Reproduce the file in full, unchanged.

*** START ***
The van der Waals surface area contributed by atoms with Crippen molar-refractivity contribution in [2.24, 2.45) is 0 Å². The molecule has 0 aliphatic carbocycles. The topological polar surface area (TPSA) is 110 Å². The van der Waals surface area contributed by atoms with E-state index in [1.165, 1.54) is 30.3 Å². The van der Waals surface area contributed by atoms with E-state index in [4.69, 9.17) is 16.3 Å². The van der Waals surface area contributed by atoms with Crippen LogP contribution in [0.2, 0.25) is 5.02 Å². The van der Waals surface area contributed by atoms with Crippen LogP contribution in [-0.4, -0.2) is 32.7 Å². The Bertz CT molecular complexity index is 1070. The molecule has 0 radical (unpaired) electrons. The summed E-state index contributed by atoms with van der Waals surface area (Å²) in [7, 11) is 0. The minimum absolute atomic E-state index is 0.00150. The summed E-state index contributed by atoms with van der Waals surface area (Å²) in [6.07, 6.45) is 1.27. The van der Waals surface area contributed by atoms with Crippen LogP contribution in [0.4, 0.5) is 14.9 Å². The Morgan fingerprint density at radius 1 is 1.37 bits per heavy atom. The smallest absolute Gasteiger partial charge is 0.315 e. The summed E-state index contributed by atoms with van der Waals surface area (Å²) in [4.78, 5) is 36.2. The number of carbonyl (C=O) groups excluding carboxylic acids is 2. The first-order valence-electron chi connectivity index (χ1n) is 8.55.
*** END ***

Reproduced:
The van der Waals surface area contributed by atoms with Crippen molar-refractivity contribution in [2.24, 2.45) is 0 Å². The molecule has 0 aliphatic carbocycles. The topological polar surface area (TPSA) is 110 Å². The van der Waals surface area contributed by atoms with E-state index in [1.165, 1.54) is 30.3 Å². The van der Waals surface area contributed by atoms with E-state index in [4.69, 9.17) is 16.3 Å². The van der Waals surface area contributed by atoms with Crippen LogP contribution in [0.2, 0.25) is 5.02 Å². The van der Waals surface area contributed by atoms with Crippen LogP contribution in [-0.4, -0.2) is 32.7 Å². The Bertz CT molecular complexity index is 1070. The molecule has 0 radical (unpaired) electrons. The summed E-state index contributed by atoms with van der Waals surface area (Å²) in [7, 11) is 0. The minimum absolute atomic E-state index is 0.00150. The summed E-state index contributed by atoms with van der Waals surface area (Å²) in [6.07, 6.45) is 1.27. The van der Waals surface area contributed by atoms with Crippen LogP contribution in [0.4, 0.5) is 14.9 Å². The Morgan fingerprint density at radius 1 is 1.37 bits per heavy atom. The smallest absolute Gasteiger partial charge is 0.315 e. The summed E-state index contributed by atoms with van der Waals surface area (Å²) in [4.78, 5) is 36.2. The number of carbonyl (C=O) groups excluding carboxylic acids is 2. The first-order valence-electron chi connectivity index (χ1n) is 8.55.